US Sanctions 30 INKSNA Violators | LM to Switch Production of F-16 From TX to SC | Turkey’s FNSS Nabs Amphibious Assault Vehicle Contract for Turkish Navy
- The US has imposed sanctions on 30 foreign individuals and companies for alleged aiding of arms sales to Syria, North Korea and Iran. A State Department statement said that 11 companies or individuals from China, North Korea or the United Arab Emirates were sanctioned for technology transfers that could boost Iran’s ballistic missile program, while 19 others were sanctioned for other violations under the Iran, North Korea and Syria Nonproliferation Act (INKSNA). INKSNA was passed by the US Congress in 2000 as the Iran Nonproliferation Act, with Syria and North Korea added in 2005 and 2006 respectively.
- Northrop Grumman’s APG-83 AESA fifth-generation radar has been installed on USAF F-16 fighters. The install is part of the F-16 Radar Modernization Program which intends to replace currently used APG-66 and APG-68 radars and provide the F-16 with advanced capabilities similar to fifth-generation fighters like the F-22 Raptor and F-35 Joint Strike Fighter. It’s believed that the APG-83 could satisfy a need for F-16 users to counter increasingly sophisticated and technological threats with increased bandwidth that would allow the F-16 to detect, track and identify greater numbers of targets faster, and at greater distances.
- Lockheed Martin has announced that it is to switch the production line of the F-16 Fighting Falcon fighters from Forth Worth, Texas, to their facility in Greenville, South Carolina. The switch will take place in September following the delivery of the last F-16 being built for Iraq, after which the Forth Worth operation will focus on the company’s F-35 production effort. Of the 4,500 F-16s sold to customers since 1976, about 3,600 have been built in Forth Worth.
Middle East & North Africa
- FNSS has been contracted to produce armored amphibious assault vehicles for the Turkish Naval Forces Command. The Turkish company will deliver a total of 27 vehicles — 23 personnel carriers, two command-and-control vehicles, and two recovery vehicles — to Ankara, in a deal thats value remains undisclosed. Meanwhile, the German government has blocked deliveries of defense equipment to its NATO ally, claiming that Turkish President Recep Erdogan may be using imported weapons to oppress his own citizens.
- The French government has approved key upgrades for the Rafale multi-role fighter which will bring the aircraft up to its F4 standard. Under the program, manufacturer Dassault will modernize legacy F3-R standard jets with updated technological capabilities that will boost their performance in a network and be more effective in combat missions, with Thales and Safran providing subsystems, and MBDA supplying missiles. It is expected that the F4 standard will begin qualification in 2018 and enter service by 2025.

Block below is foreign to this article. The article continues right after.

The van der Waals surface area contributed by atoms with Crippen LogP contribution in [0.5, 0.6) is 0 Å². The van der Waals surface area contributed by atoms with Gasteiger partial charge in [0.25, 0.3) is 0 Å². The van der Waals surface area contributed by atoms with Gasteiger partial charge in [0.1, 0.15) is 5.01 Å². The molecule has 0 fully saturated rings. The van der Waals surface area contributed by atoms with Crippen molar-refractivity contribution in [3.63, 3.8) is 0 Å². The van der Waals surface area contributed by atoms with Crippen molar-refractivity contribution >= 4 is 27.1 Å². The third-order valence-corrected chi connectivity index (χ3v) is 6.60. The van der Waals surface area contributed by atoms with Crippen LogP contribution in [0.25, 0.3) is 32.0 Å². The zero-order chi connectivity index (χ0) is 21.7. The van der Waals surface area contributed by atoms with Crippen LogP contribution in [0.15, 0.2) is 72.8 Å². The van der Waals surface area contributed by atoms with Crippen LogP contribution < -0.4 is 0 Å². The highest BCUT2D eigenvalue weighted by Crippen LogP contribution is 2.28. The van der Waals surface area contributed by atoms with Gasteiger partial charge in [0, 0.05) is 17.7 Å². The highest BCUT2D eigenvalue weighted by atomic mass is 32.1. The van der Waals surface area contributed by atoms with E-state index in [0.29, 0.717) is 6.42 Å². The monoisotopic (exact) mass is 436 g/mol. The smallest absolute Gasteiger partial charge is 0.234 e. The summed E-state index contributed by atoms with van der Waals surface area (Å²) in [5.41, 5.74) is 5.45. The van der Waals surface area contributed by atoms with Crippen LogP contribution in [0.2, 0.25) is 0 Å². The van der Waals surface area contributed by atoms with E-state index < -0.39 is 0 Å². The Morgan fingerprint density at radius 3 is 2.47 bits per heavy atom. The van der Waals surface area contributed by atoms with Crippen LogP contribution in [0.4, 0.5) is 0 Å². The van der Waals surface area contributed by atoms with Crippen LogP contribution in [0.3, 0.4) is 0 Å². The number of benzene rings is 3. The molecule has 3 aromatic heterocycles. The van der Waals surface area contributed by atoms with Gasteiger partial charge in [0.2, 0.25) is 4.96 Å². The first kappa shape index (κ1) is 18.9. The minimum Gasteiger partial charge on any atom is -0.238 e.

- Poland’s deputy minister for national defence Bartosz Kownacki has stated that his government will not purchase second-hand early F-16 variants, deeming them too expensive and bad value for the money. Citing Romania’s purchase of second-hand F-16A/Bs from Portugal, deputy commander in chief of the Polish armed forces Gen. Jan Sliwka commented that Bucharest had paid more to upgrade the fighters than buying them new. Instead, Warsaw may look at either purchasing brand new F-16s or the F-35.
- New British Royal Navy Queen Elizabeth-class aircraft carriers will not have V-22 tiltrotor aircraft onboard, according to a written parliamentary reply to Lord West. Lord West, a retired Royal Navy officer and former government minister, had asked if the government was considering the Osprey for use by the state’s special forces. In response, the government stated that the aircraft was not part of plans to deliver the UK Carrier Strike capability. However, the MoD will continue to explore a variety of options to augment the capabilities of the carriers.
- India is set to commence contract negotiations for the purchase of 56 Airbus C-295 aircraft for the Indian Air Force after New Delhi selected the tactical transporter to replace its aging Avro HS-748 fleet in 2015. The aircraft will be built in partnership between manufacturer Airbus and Tata Advanced Systems Ltd where Airbus will first deliver 16 units in “fly-away” condition from their own final assembly line in Spain, and the remaining 40 aircraft will be produced in India by Tata. The arrangement will see the Indian firm undertake structural assembly, final aircraft assembly, systems integration and testing, and management of the indigenous supply chain. In a separate order, India’s Border Security Force (BSF) is also looking at four additional C-295s for movement of its troopers within the country.
- Indonesian Jupiter and South Korean Black Eagles friendship flight at LIMA 2017:
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